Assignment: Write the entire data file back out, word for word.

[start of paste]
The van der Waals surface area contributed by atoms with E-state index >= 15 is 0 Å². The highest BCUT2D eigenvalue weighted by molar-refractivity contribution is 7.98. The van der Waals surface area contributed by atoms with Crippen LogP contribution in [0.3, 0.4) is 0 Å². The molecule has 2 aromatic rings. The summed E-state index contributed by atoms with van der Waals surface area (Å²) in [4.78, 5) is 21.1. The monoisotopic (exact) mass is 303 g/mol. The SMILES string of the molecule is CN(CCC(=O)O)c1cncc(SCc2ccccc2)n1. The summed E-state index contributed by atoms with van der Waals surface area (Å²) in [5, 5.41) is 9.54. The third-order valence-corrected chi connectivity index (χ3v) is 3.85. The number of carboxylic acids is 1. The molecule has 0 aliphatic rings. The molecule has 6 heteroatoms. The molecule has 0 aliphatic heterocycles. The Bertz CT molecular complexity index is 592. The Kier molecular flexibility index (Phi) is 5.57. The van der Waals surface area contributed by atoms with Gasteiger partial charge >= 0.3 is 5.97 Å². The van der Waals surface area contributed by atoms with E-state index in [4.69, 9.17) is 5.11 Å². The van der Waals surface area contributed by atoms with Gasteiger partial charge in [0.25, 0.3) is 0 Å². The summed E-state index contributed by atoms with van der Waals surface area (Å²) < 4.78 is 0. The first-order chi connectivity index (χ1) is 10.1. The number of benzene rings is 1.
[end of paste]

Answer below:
The van der Waals surface area contributed by atoms with E-state index >= 15 is 0 Å². The highest BCUT2D eigenvalue weighted by molar-refractivity contribution is 7.98. The van der Waals surface area contributed by atoms with Crippen LogP contribution in [0.3, 0.4) is 0 Å². The molecule has 2 aromatic rings. The summed E-state index contributed by atoms with van der Waals surface area (Å²) in [4.78, 5) is 21.1. The monoisotopic (exact) mass is 303 g/mol. The SMILES string of the molecule is CN(CCC(=O)O)c1cncc(SCc2ccccc2)n1. The summed E-state index contributed by atoms with van der Waals surface area (Å²) in [5, 5.41) is 9.54. The third-order valence-corrected chi connectivity index (χ3v) is 3.85. The number of carboxylic acids is 1. The molecule has 0 aliphatic rings. The molecule has 6 heteroatoms. The molecule has 0 aliphatic heterocycles. The Bertz CT molecular complexity index is 592. The Kier molecular flexibility index (Phi) is 5.57. The van der Waals surface area contributed by atoms with Gasteiger partial charge >= 0.3 is 5.97 Å². The van der Waals surface area contributed by atoms with E-state index in [4.69, 9.17) is 5.11 Å². The van der Waals surface area contributed by atoms with Gasteiger partial charge in [0.25, 0.3) is 0 Å². The summed E-state index contributed by atoms with van der Waals surface area (Å²) < 4.78 is 0. The first-order chi connectivity index (χ1) is 10.1. The number of benzene rings is 1.